Size-grading is compulsory for whole, stoned (pitted), stuffed and halved olives. In a sample of 100 olives of any particular size, the difference in the horizontal diameters of the olives must not exceed 4 millimeters, excluding the olive with the largest diameter and the one with the smallest.
|and so on
Codex Alimentarius Commission.
Codex Standard for Table Olives.
Codex Stan 66-1981 (Rev. 1-1987)
Names, many apparently influenced by the American names, have become attached to some of these size grades. Note that a name may have a different meaning than it does in the United States, For example, in Europe there are between 121 and 140 olives in a kilogram of Colossal olives, while in the United States a kilogram of Colossal olives contains between 70 and 90 olives.
Olive size in the United States is based on the number of olives per pound.
To bring order to a welter of sizes used by individual packers, on 27 June 1917, the California Olive Association adopted the following sizes:¹
|# per pound||120-135||105-120||90-105||75-90||65-75||55-65||45-55||35-45|
1. Canning Age, vol 1(?), no. 12 (January 1921), page 35.
If the American names of olive sizes have a faintly Cecil B. DeMille ring to them, it is because the names originated at the same time and place. According to a family story, Frank C. Bliss, an employee of Curtis, a Long Beach, California advertising agency hired to conduct an advertising campaign for olives, chose the names Jumbo, Colossal, and Mammoth – terms commonly being used to hype movies in those days. European producers use similar terms but with different meanings.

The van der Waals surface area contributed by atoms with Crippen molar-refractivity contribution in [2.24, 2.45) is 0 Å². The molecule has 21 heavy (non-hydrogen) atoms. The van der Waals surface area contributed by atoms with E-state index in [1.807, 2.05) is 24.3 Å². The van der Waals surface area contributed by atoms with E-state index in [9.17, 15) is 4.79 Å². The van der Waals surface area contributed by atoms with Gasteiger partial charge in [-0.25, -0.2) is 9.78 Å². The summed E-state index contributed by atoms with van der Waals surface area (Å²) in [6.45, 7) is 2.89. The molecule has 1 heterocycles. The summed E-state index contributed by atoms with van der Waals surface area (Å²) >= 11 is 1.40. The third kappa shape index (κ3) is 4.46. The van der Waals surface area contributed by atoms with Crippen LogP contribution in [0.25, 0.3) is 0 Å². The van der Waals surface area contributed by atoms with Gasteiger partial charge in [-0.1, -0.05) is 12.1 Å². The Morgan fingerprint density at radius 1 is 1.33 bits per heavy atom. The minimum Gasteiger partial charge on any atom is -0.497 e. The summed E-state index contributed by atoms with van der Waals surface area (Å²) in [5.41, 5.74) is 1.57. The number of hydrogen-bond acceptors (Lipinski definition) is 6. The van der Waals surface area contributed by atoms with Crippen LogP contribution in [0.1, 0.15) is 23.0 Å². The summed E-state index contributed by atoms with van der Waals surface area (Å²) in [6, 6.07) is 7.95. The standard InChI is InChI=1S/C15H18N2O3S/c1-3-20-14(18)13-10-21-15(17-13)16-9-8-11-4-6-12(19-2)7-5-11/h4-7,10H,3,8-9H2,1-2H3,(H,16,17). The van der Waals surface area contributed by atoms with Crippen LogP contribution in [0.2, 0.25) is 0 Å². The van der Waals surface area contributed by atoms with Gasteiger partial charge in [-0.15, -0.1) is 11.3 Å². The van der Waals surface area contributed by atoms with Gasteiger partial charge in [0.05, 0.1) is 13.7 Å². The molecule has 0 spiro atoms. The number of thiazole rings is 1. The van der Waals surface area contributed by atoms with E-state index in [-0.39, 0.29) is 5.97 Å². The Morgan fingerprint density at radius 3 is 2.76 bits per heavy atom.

|Size:||Small||Medium||Large||Extra Large||Jumbo||Colossal||Super Colossal|
|# per lb:||128–140||106–121||91–105||65–88||51–60||41-50||< 41|
|16-17||17-19||19-20||20-22||22-24||24-26||26 and over|
USDA, Agricultural Marketing Service,
United States Standards for Grades of Canned Ripe Olives.
[42 FR 38585, July 29, 1977, as amended at 46 FR 39564, Aug. 4, 1981. Redesignated at 46 FR 63203, Dec. 31, 1981, and amended at 48 FR 41012, Sept. 13, 1983.]
This is at odds with more recent regulations regarding California olives:
|Count per pound|
|Variety group 1||Variety group 2|
|*Extra Large Sevillano "L"||76-88|
|*Extra Large Sevillano "C"||65-75|
|Super Colossal||32 or fewer||32 or fewer||32 or fewer||32 or fewer|
Tolerances are set by variety of olive.
7 CFR Ch. IX (1-1-07 Edition) §932.152.
|(smaller than Sub-Petite)||221 or more||more than 420|
|Petite or Midget||0||141–180||300–400|
|Small or Select or Standard||1||128–140||280-300|
|Colossal||8||33 to 41||70-90|
|Super Colossal||9||32 or less||60–70|
U.S. Dept. of Agriculture,
United States Standards for Green Olives.
Effective September 8, 1967.
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Last revised: 29 July 2011.